ICAR Director-General says India needs to produce up to 2 million tonnes of rice to feed the teeming millions
India, a country that comes second after China in rice cultivation with 44 million hectares under rice, plans to increase the acreage under hybrid rice to 5 million hectares from the current 2 million hectares.
Speakers at the 6 International Hybrid Rice Symposium here on Monday said the country needed to produce 1.5 million to 2 million tonnes of rice more every year to feed the teeming millions in the next 15 to 20 years. Enhanced yields, input use efficiency and profitability were the immediate research goals, they said.
Director-General, Indian Council of Agriculture Research (ICAR), S. Ayyappan said steps were being taken to popularise hybrid technology in the future years. Focus was needed on developing long-duration hybrid rice for coastal areas and quality hybrid variety for southern India, he added.
Director-General of the Philippines-based International Rice Research Institute (IRRI) Robert S. Zeigler said there was a need to develop hybrid technology that was based on local varieties than by mere adoption of Chinese hybrids, considering the geographical factors. “Hybrids for the environment and quality demands of South and South East Asia countries must be developed by building on local varieties,” he stressed.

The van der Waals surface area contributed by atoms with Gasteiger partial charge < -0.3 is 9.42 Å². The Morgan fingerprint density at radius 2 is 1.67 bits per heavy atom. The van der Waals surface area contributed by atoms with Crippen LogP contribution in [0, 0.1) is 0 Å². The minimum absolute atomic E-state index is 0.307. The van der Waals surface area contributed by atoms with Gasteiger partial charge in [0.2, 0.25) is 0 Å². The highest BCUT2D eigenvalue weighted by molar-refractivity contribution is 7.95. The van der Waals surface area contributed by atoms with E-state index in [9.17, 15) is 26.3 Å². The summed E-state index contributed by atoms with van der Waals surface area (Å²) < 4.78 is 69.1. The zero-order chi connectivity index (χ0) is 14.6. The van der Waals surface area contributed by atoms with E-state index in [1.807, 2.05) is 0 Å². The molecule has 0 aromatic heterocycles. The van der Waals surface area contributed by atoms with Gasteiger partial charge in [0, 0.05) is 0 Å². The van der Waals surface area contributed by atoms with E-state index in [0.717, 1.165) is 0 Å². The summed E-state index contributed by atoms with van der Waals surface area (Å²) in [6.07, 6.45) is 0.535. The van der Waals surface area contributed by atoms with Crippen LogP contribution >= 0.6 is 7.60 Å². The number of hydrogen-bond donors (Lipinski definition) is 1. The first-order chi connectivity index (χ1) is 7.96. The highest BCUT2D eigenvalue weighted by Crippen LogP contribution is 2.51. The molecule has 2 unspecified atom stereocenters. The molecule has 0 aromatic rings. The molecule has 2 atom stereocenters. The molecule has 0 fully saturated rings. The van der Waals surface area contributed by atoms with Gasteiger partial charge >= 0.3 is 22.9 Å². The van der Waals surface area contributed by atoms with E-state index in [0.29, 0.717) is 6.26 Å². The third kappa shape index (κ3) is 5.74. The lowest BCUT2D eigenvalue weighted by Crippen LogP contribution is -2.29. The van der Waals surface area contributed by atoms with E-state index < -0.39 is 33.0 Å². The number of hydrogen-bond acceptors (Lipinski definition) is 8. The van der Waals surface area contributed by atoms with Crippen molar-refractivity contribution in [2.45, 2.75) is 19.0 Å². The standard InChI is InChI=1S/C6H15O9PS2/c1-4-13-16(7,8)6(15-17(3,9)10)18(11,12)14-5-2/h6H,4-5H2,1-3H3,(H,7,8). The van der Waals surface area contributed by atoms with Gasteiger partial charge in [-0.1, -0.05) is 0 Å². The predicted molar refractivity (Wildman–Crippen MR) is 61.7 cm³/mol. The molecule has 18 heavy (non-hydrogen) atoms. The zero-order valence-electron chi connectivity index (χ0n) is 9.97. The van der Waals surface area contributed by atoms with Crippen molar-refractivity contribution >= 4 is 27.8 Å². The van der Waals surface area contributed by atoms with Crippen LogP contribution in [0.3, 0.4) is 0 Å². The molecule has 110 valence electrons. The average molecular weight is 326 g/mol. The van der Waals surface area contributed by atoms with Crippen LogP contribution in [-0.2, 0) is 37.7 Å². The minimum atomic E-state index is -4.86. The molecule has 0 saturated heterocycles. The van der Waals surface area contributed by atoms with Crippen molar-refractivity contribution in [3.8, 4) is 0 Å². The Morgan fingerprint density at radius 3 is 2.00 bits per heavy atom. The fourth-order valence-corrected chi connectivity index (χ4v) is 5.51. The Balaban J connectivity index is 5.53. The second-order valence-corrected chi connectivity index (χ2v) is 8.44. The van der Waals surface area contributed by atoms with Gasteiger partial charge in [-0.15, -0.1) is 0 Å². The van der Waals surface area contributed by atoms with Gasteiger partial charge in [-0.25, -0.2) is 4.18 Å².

Union Agriculture Secretary Ashish Bahuguna said that with the gradual but harsh effects of climate change taking its toll on food security, hybrid technology was a sure option to overcome the impact of climate change on agriculture in the country.
Earlier, Agriculture Minister Kanna Lakshminarayana, who inaugurated the symposium said 59 hybrid rice varieties were released in India, of which 31 were from the public and 28 were from the private sector.
He recalled that several private companies were now working with ICAR on hybrid rice research. Pointing out that A.P. was the first to release APP RH 1 and 2, two hybrid rice varieties for commercial cultivation, he said good hybrid varieties were in the pipeline.
ICAR’s Deputy Director-General (Crop Science) Swapan K Datta also emphasised the need for developing locally-adoptable and popular varieties while developing hybrids. “Every Indian State had its own variety that came with distinctly different taste and flavour,” he stated.